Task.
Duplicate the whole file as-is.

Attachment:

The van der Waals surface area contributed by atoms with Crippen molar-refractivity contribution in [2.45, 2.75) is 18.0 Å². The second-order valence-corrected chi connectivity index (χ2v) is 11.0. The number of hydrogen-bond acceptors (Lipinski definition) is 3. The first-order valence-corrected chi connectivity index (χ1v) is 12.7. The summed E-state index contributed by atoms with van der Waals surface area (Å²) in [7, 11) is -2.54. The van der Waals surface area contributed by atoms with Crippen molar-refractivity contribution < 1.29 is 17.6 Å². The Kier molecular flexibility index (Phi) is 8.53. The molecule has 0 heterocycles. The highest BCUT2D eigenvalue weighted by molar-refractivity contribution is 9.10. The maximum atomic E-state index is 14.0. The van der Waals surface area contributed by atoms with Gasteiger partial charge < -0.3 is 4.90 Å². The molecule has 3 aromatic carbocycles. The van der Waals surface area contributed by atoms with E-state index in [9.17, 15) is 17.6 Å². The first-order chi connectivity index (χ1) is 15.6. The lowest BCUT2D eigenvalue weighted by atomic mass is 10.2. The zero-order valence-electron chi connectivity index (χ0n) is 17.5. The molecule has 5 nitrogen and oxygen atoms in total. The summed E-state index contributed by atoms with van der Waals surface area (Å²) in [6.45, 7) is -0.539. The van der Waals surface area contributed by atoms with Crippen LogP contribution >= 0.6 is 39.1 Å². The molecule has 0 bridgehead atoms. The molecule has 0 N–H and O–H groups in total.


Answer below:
The van der Waals surface area contributed by atoms with Crippen molar-refractivity contribution in [2.45, 2.75) is 18.0 Å². The second-order valence-corrected chi connectivity index (χ2v) is 11.0. The number of hydrogen-bond acceptors (Lipinski definition) is 3. The first-order valence-corrected chi connectivity index (χ1v) is 12.7. The summed E-state index contributed by atoms with van der Waals surface area (Å²) in [7, 11) is -2.54. The van der Waals surface area contributed by atoms with Crippen molar-refractivity contribution < 1.29 is 17.6 Å². The Kier molecular flexibility index (Phi) is 8.53. The molecule has 0 heterocycles. The highest BCUT2D eigenvalue weighted by molar-refractivity contribution is 9.10. The maximum atomic E-state index is 14.0. The van der Waals surface area contributed by atoms with Gasteiger partial charge < -0.3 is 4.90 Å². The molecule has 3 aromatic carbocycles. The van der Waals surface area contributed by atoms with E-state index in [9.17, 15) is 17.6 Å². The first-order chi connectivity index (χ1) is 15.6. The lowest BCUT2D eigenvalue weighted by atomic mass is 10.2. The zero-order valence-electron chi connectivity index (χ0n) is 17.5. The molecule has 5 nitrogen and oxygen atoms in total. The summed E-state index contributed by atoms with van der Waals surface area (Å²) in [6.45, 7) is -0.539. The van der Waals surface area contributed by atoms with Crippen LogP contribution >= 0.6 is 39.1 Å². The molecule has 0 bridgehead atoms. The molecule has 0 N–H and O–H groups in total.